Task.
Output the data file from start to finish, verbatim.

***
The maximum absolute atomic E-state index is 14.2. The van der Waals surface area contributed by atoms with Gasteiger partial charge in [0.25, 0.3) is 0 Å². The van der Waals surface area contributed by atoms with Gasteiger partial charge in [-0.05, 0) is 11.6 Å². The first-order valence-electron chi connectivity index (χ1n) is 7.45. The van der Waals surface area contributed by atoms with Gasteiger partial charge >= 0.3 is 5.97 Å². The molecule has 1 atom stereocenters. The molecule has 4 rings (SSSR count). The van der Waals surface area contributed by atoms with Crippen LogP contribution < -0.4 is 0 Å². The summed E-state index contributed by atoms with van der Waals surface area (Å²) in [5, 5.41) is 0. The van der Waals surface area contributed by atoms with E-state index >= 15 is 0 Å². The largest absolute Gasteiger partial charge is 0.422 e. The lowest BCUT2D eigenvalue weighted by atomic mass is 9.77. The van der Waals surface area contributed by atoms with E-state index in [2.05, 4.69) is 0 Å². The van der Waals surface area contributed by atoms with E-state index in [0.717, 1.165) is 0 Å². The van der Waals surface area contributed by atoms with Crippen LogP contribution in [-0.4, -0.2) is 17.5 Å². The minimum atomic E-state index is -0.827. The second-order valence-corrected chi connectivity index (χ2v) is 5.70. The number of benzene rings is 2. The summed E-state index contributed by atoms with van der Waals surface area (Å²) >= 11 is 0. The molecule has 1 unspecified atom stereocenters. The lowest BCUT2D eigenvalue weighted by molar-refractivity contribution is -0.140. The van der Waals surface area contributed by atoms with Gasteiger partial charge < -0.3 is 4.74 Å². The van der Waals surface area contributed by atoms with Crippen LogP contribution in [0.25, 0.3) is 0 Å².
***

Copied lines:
The maximum absolute atomic E-state index is 14.2. The van der Waals surface area contributed by atoms with Gasteiger partial charge in [0.25, 0.3) is 0 Å². The van der Waals surface area contributed by atoms with Gasteiger partial charge in [-0.05, 0) is 11.6 Å². The first-order valence-electron chi connectivity index (χ1n) is 7.45. The van der Waals surface area contributed by atoms with Gasteiger partial charge >= 0.3 is 5.97 Å². The molecule has 1 atom stereocenters. The molecule has 4 rings (SSSR count). The van der Waals surface area contributed by atoms with Crippen LogP contribution < -0.4 is 0 Å². The summed E-state index contributed by atoms with van der Waals surface area (Å²) in [5, 5.41) is 0. The van der Waals surface area contributed by atoms with E-state index >= 15 is 0 Å². The largest absolute Gasteiger partial charge is 0.422 e. The lowest BCUT2D eigenvalue weighted by atomic mass is 9.77. The van der Waals surface area contributed by atoms with E-state index in [2.05, 4.69) is 0 Å². The van der Waals surface area contributed by atoms with E-state index in [0.717, 1.165) is 0 Å². The van der Waals surface area contributed by atoms with Crippen LogP contribution in [-0.4, -0.2) is 17.5 Å². The minimum atomic E-state index is -0.827. The second-order valence-corrected chi connectivity index (χ2v) is 5.70. The number of benzene rings is 2. The summed E-state index contributed by atoms with van der Waals surface area (Å²) >= 11 is 0. The molecule has 1 unspecified atom stereocenters. The lowest BCUT2D eigenvalue weighted by molar-refractivity contribution is -0.140. The van der Waals surface area contributed by atoms with Gasteiger partial charge < -0.3 is 4.74 Å². The van der Waals surface area contributed by atoms with Crippen LogP contribution in [0.25, 0.3) is 0 Å².